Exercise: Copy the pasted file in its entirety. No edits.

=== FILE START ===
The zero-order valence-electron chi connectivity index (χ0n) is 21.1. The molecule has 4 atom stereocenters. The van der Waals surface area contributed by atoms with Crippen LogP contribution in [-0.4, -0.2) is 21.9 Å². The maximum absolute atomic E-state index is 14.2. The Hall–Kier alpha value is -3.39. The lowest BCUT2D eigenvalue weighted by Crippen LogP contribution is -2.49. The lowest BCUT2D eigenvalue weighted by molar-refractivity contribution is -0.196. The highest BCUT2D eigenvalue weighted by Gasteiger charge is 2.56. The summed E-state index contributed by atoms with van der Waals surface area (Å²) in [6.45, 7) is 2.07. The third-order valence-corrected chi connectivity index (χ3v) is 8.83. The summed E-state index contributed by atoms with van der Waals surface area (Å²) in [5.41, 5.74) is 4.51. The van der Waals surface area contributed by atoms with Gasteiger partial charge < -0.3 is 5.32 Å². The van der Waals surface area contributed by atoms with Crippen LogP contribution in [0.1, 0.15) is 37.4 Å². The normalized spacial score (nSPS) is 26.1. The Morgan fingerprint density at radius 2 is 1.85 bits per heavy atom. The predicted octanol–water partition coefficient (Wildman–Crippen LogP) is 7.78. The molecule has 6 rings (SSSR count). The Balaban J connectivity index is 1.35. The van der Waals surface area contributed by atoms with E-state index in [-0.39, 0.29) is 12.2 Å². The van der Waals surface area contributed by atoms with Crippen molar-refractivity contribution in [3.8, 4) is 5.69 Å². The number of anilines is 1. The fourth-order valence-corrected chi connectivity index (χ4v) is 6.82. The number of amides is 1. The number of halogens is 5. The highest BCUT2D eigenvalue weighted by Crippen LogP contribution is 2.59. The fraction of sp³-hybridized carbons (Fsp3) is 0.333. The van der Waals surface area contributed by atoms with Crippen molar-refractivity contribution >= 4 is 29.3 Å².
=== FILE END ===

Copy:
The zero-order valence-electron chi connectivity index (χ0n) is 21.1. The molecule has 4 atom stereocenters. The van der Waals surface area contributed by atoms with Crippen LogP contribution in [-0.4, -0.2) is 21.9 Å². The maximum absolute atomic E-state index is 14.2. The Hall–Kier alpha value is -3.39. The lowest BCUT2D eigenvalue weighted by Crippen LogP contribution is -2.49. The lowest BCUT2D eigenvalue weighted by molar-refractivity contribution is -0.196. The highest BCUT2D eigenvalue weighted by Gasteiger charge is 2.56. The summed E-state index contributed by atoms with van der Waals surface area (Å²) in [6.45, 7) is 2.07. The third-order valence-corrected chi connectivity index (χ3v) is 8.83. The summed E-state index contributed by atoms with van der Waals surface area (Å²) in [5.41, 5.74) is 4.51. The van der Waals surface area contributed by atoms with Gasteiger partial charge < -0.3 is 5.32 Å². The van der Waals surface area contributed by atoms with Crippen LogP contribution in [0.1, 0.15) is 37.4 Å². The normalized spacial score (nSPS) is 26.1. The Morgan fingerprint density at radius 2 is 1.85 bits per heavy atom. The predicted octanol–water partition coefficient (Wildman–Crippen LogP) is 7.78. The molecule has 6 rings (SSSR count). The Balaban J connectivity index is 1.35. The van der Waals surface area contributed by atoms with E-state index in [-0.39, 0.29) is 12.2 Å². The van der Waals surface area contributed by atoms with Crippen molar-refractivity contribution in [3.8, 4) is 5.69 Å². The number of anilines is 1. The fourth-order valence-corrected chi connectivity index (χ4v) is 6.82. The number of amides is 1. The number of halogens is 5. The highest BCUT2D eigenvalue weighted by Crippen LogP contribution is 2.59. The fraction of sp³-hybridized carbons (Fsp3) is 0.333. The van der Waals surface area contributed by atoms with Crippen molar-refractivity contribution >= 4 is 29.3 Å².